arm means, mounted on said supporting plate, for supporting said measurement optical system and said observation optical system.
3. A micro-displacement measuring apparatus comprising:
table means for supporting a sample thereon;
an objective lens disposed above said table means;
a measurement optical system for emitting a measurement light onto the sample on said table means through said objective lens and for receiving the measurement light reflected by the sample;
an observation optical system for forming an optical image of the sample through said objective lens in an enlarged manner;
coarse focus adjusting means for moving said measurement optical system, said observation optical system, and said objective lens together in a height direction;
means for locking said coarse focus adjusting means to fix a distance between said observation optical system and the sample;
fine focus adjusting means for moving said objective lens and said measurement optical system together in the height direction; and
signal processing means for calculating height information of the sample on the basis of a signal output from said measurement optical system.
4. An apparatus according to claim 3, in which said locking means comprises:
a mounting plate provided at said observation optical system;
a base for supporting said table means;
a pole standing on said base;
means for supporting said mounting plate in a slidable manner with respect to said pole; and
means for locking the mounting plate with respect to said pole.
5. A fine surface profile measuring apparatus comprising:
table means for supporting a sample thereon;
a measurement optical system for emitting a measurement light onto the sample on said table means and for receiving the measurement light reflected by the sample;
means for generating a saw-toothed wave signal of which all peaks are rounded;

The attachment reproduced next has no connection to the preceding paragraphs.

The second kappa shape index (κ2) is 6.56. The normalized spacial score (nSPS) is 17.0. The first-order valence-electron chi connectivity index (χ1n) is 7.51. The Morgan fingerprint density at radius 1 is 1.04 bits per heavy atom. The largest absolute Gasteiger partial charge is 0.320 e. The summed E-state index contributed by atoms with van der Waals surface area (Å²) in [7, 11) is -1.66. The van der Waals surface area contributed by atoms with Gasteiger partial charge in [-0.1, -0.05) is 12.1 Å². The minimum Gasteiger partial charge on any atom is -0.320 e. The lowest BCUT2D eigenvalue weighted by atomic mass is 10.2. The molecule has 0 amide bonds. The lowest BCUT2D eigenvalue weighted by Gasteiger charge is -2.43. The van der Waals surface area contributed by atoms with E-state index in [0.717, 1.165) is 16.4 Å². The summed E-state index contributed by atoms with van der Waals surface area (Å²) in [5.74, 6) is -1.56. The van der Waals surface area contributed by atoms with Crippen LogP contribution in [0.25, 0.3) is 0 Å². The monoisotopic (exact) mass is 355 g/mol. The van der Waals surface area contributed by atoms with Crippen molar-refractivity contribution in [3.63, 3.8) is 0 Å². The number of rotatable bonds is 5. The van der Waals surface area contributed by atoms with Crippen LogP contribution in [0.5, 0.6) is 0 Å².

actuator means for two-dimensionally vibrating said table means in accordance with an amplitude of the sawtoothed wave and scanning with the measurement light a range larger than a measurement range of the sample; and
signal processing means for calculating height information of the sample on the basis of a signal associated with the measurement range of the sample and selected from outputs from said measurement optical system and for obtaining a two-dimensional distribution of the height information of the sample.
6. An apparatus according to claim 5, in which said actuator means comprises a leaf spring for supporting said table means and a piezoelectric actuator for vibrating said table means against a supporting force of said leaf spring.
7. A micro-displacement measuring apparatus comprising:
table means for supporting a sample thereon;
an objective lens disposed above said table means;
a measurement optical system for emitting a measurement light onto the sample on said table means through said objective lens and for receiving the measurement light reflected by the sample;
an observation optical system for forming an optical image of the sample through said objective lens in an enlarged manner;
optical axis alignment means for aligning an optical path of said measurement optical system with that of said observation optical system and for transmitting a beam through said objective lens, said optical axis alignment means being integrally formed as a detachable unit with said measurement optical system and said objective lens; and
signal processing means, connected to said measurement optical system, for measuring height information of the sample on the basis of the measurement light reflected by the sample and transmitted through said objective lens.
8. An apparatus according to claim 7, further comprising means for two-dimensionally scanning said table means in a plane perpendicular to the measurement light and for causing the measurement light to two-dimensionally scan a measurement area of the sample on said table means.
9. An apparatus according to claim 7, in which a center of a view field of said observation optical system is aligned with a center of the measurement area.
10. A micro-displacement measuring apparatus comprising:
table means for supporting a sample thereon;